Tasunkawitko's House Chicken Pot Pie

Ron’s Notes:  My son, Billy, and I came up with this as a way to use up some left-over chicken that I had smoked the day before. This stuff tastes GREAT and is so easy that a kid in junior high can make it. The smoke-permeated chicken provides a great aroma that brings images of bacon in a cast-iron skillet over a campfire, but the chicken inside is lean, juicy and full of flavor. This is an easy and satisfying go-to dish that will make a well-balanced meal. If you don’t have smoked chicken, use regular chicken and enjoy!

• 2-3 Tbsp. butter or margarine
• 1 onion, diced
• 4 cloves garlic, diced fine
• 1 large or two standard-sized envelopes of chicken gravy (an equal amount of gravy in a can or jar would be fine)
• 3-4 cups smoked chicken, cut into bite-sized cubes and pieces
• 2 cans of your favorite vegetables, or a combination, drained (an equal amount of frozen veggies would be even better!)
• 2 tsp. your favorite seasoning or herb/spice mix (or a little salt-n-pepper)
• 2 nine-inch pie crusts (or make your own)
• 2 cans biscuits (or make your own dough)
• 1 egg, beat with a fork, for brushing
• A couple of handfuls of shredded cheddar (or your favorite) cheese

Preheat your oven to 375 degrees. Sauté the onion and garlic in the butter until they are translucent, then add the chicken to heat it up and blend the flavors. Add the vegetables and seasoning to the sauté pan and heat the mixture through. At the same time, you should be preparing the gravy so that it can simmer on low and thicken up a bit.

Spray the bottoms of two pie pans with Pam or other cooking spray and line them with the pie crusts. Divide the mixture equally into each pie pan, then do the same with the gravy over the top of the chicken and vegetables. Spread the filling if necessary to reach the corners and edges of the crusts.

Open the cans of biscuits and flatten each one slightly as you lay them out across the top of the filling the same as you would line pepperoni around on a pizza. Don’t worry if there are a few small holes in the topping here and there as these holes will allow steam to escape. If any pie crust is sticking up from the sides of the pan, fold it in toward the biscuits. Brush the beaten egg across the biscuits and around the edges of the topping to seal. Sprinkle the cheese across the top.

Bake for 30 minutes or until the biscuits and cheese are a rich, crusty brown (usually about five minutes after you think they’re done). Remove the pies from the oven, allow to set for 5 minutes, and then dig in. There should be plenty left over for lunch the next day.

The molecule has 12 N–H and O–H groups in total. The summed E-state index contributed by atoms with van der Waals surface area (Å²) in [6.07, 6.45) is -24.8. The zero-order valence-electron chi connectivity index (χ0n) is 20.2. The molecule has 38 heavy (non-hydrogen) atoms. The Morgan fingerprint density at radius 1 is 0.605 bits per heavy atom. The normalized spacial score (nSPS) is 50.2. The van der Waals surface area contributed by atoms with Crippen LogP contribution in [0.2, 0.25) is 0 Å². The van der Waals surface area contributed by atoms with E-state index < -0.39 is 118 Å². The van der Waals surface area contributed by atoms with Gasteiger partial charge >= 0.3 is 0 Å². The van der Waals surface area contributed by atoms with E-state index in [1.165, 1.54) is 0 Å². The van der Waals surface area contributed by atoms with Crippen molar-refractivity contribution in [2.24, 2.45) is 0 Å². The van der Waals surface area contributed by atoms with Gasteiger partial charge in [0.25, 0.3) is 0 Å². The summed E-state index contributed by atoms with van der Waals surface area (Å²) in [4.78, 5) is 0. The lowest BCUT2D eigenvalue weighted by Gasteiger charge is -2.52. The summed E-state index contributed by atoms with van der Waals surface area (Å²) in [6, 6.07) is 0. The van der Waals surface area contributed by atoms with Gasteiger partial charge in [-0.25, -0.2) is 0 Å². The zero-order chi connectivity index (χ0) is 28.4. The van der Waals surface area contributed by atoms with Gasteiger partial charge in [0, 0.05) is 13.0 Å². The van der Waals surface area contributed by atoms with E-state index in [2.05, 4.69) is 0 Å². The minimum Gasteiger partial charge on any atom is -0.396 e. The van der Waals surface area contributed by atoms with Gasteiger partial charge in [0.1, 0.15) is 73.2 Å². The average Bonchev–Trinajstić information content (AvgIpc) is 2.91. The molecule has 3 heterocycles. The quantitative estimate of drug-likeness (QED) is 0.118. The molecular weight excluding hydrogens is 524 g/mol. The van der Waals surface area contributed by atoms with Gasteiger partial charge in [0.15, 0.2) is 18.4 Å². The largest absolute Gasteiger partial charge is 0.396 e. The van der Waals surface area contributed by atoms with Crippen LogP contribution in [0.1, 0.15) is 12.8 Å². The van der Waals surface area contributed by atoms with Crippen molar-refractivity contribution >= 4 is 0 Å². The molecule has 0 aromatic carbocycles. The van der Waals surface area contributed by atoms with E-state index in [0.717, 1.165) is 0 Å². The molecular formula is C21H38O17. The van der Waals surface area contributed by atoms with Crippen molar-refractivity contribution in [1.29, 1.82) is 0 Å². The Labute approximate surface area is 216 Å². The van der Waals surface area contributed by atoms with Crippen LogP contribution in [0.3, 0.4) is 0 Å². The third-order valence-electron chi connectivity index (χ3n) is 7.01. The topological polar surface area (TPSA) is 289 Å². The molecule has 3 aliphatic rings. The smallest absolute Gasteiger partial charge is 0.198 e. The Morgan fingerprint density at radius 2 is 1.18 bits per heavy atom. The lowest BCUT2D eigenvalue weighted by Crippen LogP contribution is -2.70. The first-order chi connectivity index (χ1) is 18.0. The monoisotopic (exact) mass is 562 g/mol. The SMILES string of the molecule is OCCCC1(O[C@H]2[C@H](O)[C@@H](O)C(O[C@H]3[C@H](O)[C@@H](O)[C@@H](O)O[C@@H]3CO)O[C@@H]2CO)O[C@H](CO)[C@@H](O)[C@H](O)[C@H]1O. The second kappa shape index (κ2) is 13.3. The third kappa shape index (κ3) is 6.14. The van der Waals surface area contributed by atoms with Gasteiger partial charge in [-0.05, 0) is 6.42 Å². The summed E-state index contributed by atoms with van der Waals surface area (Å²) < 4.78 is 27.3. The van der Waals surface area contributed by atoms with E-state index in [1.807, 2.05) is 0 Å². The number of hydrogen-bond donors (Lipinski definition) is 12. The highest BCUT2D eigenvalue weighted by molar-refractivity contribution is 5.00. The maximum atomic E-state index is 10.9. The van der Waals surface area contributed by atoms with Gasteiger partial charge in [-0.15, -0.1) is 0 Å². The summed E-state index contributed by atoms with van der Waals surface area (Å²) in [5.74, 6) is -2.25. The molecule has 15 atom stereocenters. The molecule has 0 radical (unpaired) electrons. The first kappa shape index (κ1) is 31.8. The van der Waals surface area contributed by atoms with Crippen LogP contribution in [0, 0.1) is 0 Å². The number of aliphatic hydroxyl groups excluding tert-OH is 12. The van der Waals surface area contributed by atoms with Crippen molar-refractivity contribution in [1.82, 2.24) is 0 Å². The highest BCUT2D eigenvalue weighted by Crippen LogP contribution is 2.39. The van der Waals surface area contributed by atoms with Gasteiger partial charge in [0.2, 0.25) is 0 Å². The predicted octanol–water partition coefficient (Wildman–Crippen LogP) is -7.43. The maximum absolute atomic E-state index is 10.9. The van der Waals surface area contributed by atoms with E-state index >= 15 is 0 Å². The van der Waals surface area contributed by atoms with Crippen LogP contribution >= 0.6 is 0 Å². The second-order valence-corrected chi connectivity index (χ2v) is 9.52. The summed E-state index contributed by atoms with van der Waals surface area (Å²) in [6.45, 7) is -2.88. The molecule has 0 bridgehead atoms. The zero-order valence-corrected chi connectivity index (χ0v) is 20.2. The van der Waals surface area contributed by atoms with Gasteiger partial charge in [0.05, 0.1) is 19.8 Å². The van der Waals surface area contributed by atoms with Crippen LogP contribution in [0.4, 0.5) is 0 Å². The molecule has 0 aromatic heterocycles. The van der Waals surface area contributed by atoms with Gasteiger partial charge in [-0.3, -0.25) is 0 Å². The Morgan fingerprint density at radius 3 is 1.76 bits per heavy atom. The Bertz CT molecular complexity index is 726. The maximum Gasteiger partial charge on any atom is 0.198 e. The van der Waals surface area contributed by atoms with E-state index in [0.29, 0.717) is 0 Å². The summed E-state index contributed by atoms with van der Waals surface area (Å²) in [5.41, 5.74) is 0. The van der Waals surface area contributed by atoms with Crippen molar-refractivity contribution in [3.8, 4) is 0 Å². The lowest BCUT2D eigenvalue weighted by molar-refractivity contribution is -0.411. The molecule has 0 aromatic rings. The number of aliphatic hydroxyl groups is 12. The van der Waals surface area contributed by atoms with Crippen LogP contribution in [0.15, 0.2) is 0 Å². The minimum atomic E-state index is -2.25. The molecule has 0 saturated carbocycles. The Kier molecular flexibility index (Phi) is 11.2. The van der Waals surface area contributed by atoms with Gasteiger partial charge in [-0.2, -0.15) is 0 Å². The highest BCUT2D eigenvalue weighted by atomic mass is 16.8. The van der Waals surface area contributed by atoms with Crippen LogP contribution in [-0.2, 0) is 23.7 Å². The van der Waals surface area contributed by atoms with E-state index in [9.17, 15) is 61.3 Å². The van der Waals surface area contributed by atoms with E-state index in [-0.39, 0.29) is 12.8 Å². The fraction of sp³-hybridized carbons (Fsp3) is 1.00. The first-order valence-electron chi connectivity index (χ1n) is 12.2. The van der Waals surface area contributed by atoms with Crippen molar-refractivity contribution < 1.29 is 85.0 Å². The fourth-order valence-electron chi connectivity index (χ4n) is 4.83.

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Tasunkawitko's House Smoked Trout

 

Here is what I have learned about smoking trout so far. I am by no means an expert, but I have had good results evolving the method below and continue to learn. I use the Little and/or Big Chief electric smokehouses, so your mileage may vary; also, there is no reason why this method shouldn’t work for any fish – experimentation leads to success!


I have had excellent luck using a simple brine of 1/2 cup of non-iodized salt (or soy sauce) and 1/2 cup of white sugar (or, better yet, brown sugar, honey, maple syrup etc.). Mix this with any of your favorite herbs and a few crushed red pepper flakes into a gallon jar, making sure to completely dissolve the salts and sugars. I have also added garlic, onion, wine, tabasco and other spices with good results. You literally are limited only by your tastes, your imagination and what is in your kitchen. Be careful of the salt content because it is easy to have too much salt. Use fresh seasonings and reduced-salt or salt-free whenever you can, but do not use salt substitutes.


Add your trout fillets and at least a quart of good water (I really like to substitute apple juice); depending on the amount of trout fillets you can usually simply fill the gallon jar.


Most trout do not need to be filleted but I prefer them that way. A good way to do it is to fillet down each side to the tail, leaving it on and attached, cutting the skeleton off from the very base of the tail. After you fillet, carefully fillet the rib bones out, sliding your fillet knife underneath them. This will take care of most of the bones. In all cases involving trout, I prefer to leave skin on, but be sure to scale your fish. If you don't, you will wish you had.